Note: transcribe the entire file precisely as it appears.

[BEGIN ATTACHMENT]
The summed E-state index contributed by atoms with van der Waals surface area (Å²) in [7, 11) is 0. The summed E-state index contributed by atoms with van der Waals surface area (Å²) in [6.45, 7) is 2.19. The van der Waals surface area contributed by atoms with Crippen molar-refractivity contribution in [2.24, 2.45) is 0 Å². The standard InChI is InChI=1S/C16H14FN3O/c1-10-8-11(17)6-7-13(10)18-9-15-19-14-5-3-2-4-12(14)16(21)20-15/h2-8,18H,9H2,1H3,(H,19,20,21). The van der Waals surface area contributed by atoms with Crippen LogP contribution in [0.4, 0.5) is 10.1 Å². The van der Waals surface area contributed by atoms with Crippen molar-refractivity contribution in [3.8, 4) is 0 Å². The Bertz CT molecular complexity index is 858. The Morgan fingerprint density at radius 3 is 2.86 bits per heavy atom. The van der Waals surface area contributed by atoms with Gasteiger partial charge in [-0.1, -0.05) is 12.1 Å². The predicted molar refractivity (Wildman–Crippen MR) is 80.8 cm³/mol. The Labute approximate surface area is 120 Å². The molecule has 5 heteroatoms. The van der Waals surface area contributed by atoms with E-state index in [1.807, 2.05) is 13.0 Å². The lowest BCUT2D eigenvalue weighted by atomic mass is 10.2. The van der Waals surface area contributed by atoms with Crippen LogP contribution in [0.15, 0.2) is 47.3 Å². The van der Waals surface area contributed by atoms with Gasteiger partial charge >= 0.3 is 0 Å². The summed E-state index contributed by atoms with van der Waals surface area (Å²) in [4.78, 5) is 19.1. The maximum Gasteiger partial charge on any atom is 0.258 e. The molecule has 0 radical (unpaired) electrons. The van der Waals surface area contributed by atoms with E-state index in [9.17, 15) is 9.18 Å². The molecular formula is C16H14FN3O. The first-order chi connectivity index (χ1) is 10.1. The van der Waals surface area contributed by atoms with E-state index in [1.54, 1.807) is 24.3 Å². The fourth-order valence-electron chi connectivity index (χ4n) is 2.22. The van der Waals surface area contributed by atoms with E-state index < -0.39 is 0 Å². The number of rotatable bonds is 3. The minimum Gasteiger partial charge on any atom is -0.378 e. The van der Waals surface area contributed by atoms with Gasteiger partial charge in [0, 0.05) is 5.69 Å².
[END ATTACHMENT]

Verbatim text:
The summed E-state index contributed by atoms with van der Waals surface area (Å²) in [7, 11) is 0. The summed E-state index contributed by atoms with van der Waals surface area (Å²) in [6.45, 7) is 2.19. The van der Waals surface area contributed by atoms with Crippen molar-refractivity contribution in [2.24, 2.45) is 0 Å². The standard InChI is InChI=1S/C16H14FN3O/c1-10-8-11(17)6-7-13(10)18-9-15-19-14-5-3-2-4-12(14)16(21)20-15/h2-8,18H,9H2,1H3,(H,19,20,21). The van der Waals surface area contributed by atoms with Crippen LogP contribution in [0.4, 0.5) is 10.1 Å². The van der Waals surface area contributed by atoms with Crippen molar-refractivity contribution in [3.8, 4) is 0 Å². The Bertz CT molecular complexity index is 858. The Morgan fingerprint density at radius 3 is 2.86 bits per heavy atom. The van der Waals surface area contributed by atoms with Gasteiger partial charge in [-0.1, -0.05) is 12.1 Å². The predicted molar refractivity (Wildman–Crippen MR) is 80.8 cm³/mol. The Labute approximate surface area is 120 Å². The molecule has 5 heteroatoms. The van der Waals surface area contributed by atoms with E-state index in [1.807, 2.05) is 13.0 Å². The lowest BCUT2D eigenvalue weighted by atomic mass is 10.2. The van der Waals surface area contributed by atoms with Crippen LogP contribution in [0.15, 0.2) is 47.3 Å². The van der Waals surface area contributed by atoms with Gasteiger partial charge >= 0.3 is 0 Å². The summed E-state index contributed by atoms with van der Waals surface area (Å²) in [4.78, 5) is 19.1. The maximum Gasteiger partial charge on any atom is 0.258 e. The molecule has 0 radical (unpaired) electrons. The van der Waals surface area contributed by atoms with E-state index in [9.17, 15) is 9.18 Å². The molecular formula is C16H14FN3O. The first-order chi connectivity index (χ1) is 10.1. The van der Waals surface area contributed by atoms with E-state index in [1.54, 1.807) is 24.3 Å². The fourth-order valence-electron chi connectivity index (χ4n) is 2.22. The van der Waals surface area contributed by atoms with E-state index < -0.39 is 0 Å². The number of rotatable bonds is 3. The minimum Gasteiger partial charge on any atom is -0.378 e. The van der Waals surface area contributed by atoms with Gasteiger partial charge in [0, 0.05) is 5.69 Å².